Thursday, September 29, 2011

An introduction to induction

This week David Lawson from Precept Ministries International (yes, he works alongside Kay Arthur) visited the “Island” and spoke to our class about what inductive Bible study looks like.  Many people have not gone through any kind of teaching like this before, but I was blessed to have had the opportunity in college to take a class called ‘Interpreting the Bible’ that was very similar to David’s teaching.  I took that class in college a few years ago, so it was really neat to be reminded of the truth and reason behind inductively studying the Bible.  
Inductively studying anything means to gather all the details, to examine something very closely, to pick it apart and then make conclusions based upon the clear evidence.  The purpose is to investigate the text, going from small details to big idea, not big idea to small details.  It is important to inductively study the Bible to know God on a personal level.  When we study the Bible for ourselves, we begin to grasp the text and hear personally from God through His written Word.  The Bible comes alive in a new way when you study it for yourself.  It is no longer just what you have heard from your parents, friends, or pastors; you know it to be true because you read, studied, and discovered truth through the revelation of the Holy Spirit.  This kind of studying takes times and dedication.  This week in class we studied Titus in depth. In the three days of class with David Lawson, we probably read the book of Titus eight times, each time looking for something differnt.  We learned so much about Titus by using the three major areas of inductive Bible study: observation, interpretation, and application.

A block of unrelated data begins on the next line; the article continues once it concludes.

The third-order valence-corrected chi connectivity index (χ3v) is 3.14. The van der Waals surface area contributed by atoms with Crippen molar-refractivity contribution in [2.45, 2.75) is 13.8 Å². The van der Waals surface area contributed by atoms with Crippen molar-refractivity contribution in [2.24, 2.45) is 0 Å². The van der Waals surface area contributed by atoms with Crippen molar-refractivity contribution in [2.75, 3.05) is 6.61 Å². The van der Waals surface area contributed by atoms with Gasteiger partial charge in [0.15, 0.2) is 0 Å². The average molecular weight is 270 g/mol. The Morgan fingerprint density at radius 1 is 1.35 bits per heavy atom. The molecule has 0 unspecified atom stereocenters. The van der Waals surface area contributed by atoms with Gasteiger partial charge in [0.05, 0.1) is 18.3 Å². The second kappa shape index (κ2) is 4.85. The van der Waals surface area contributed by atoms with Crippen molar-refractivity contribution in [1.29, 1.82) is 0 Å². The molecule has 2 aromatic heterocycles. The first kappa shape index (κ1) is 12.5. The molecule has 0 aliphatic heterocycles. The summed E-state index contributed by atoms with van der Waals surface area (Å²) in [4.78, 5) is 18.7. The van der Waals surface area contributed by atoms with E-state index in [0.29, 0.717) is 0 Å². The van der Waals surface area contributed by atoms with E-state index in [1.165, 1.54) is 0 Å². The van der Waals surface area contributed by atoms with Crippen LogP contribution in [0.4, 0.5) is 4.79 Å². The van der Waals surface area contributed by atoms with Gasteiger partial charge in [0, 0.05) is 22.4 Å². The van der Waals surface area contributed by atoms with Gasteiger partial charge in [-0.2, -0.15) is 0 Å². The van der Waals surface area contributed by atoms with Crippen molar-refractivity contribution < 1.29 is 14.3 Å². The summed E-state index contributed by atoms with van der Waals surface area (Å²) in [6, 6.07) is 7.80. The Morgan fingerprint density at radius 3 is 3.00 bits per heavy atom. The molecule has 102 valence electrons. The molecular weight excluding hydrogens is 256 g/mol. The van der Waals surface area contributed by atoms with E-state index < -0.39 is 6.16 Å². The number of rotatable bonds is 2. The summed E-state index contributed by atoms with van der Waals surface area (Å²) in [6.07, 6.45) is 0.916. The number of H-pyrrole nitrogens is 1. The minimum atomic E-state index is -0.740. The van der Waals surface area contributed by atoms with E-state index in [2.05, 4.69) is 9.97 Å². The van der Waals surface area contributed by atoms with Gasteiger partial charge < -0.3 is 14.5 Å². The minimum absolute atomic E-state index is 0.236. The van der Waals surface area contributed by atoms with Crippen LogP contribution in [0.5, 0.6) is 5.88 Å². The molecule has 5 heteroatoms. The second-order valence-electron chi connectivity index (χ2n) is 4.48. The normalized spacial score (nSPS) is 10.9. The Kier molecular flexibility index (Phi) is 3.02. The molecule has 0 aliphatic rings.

The first thing to do in the observation stage is to read the text.  Ask yourself, what does it say? Take the Bible at it’s Word. God’s Word is flawless (Ps 12:6- And the Words of the Lord are flawless, Prov 30:5- Every Word of God is flawless).  We should not necessarily always take the Bible literally (it is full of metaphors, illustrations, parables, etc) but you must take it seriously.  As you read, observe the different people, places, and events.  Ask yourself, the 5Ws (who, what, when, where, why).  While reading, you will probably notice repeated words.  These are keywords, that if taken out, the passage would lose it’s meaning.  It is very helpful to use different color pens or colored markers to distinguish these things in answering these questions and noticing keywords (you may want to print out the book of the Bible you are studying while you dissecting it and go back later to your Bible and mark the biggest things that the Lord showed you).  While observing and answering these questions, also make a list of things you discover.  
Once we have observed the text by reading it a couple times, looking for keywords, making lists, and answering the previous questions we can begin to interpret the Scripture with the help of the Holy Spirit.  In this stage, context is crucial.  The word “context” comes from con meaning “with” and text meaning “woven.”  The Word is woven together, it is a whole, it is a book that is not meant to be taken apart.  When reading Scripture, studying it, and interpreting it, we must understand that the chapters before and after a passage are vital to understanding the passage, chapter, or book as a whole, to grasp what the author intended to communicate. 
What good does observing and interpreting do if we do not apply what we learn?  God did not intend for us to be only students of His Word, He’s called us to put our faith into action.  James 2:17- in the same way, faith by itself, if it is not accompanied by action is dead.  By being a good steward and studying the Word, we form our beliefs that turn into actions.  What we believe transforms our behavior and way of life. 
As David Lawson says, “Inductive Bible study is like a seven course meal” and we usually settle for drive through. Let us slow down daily as we read the Word, to ask ourselves these important questions and grow in the knowledge of our great God. Today, “do your best to present yourself to God as one approved, a worker who does not need to be ashamed and who correctly handles the Word of truth.” (2 Tim 2:15)  

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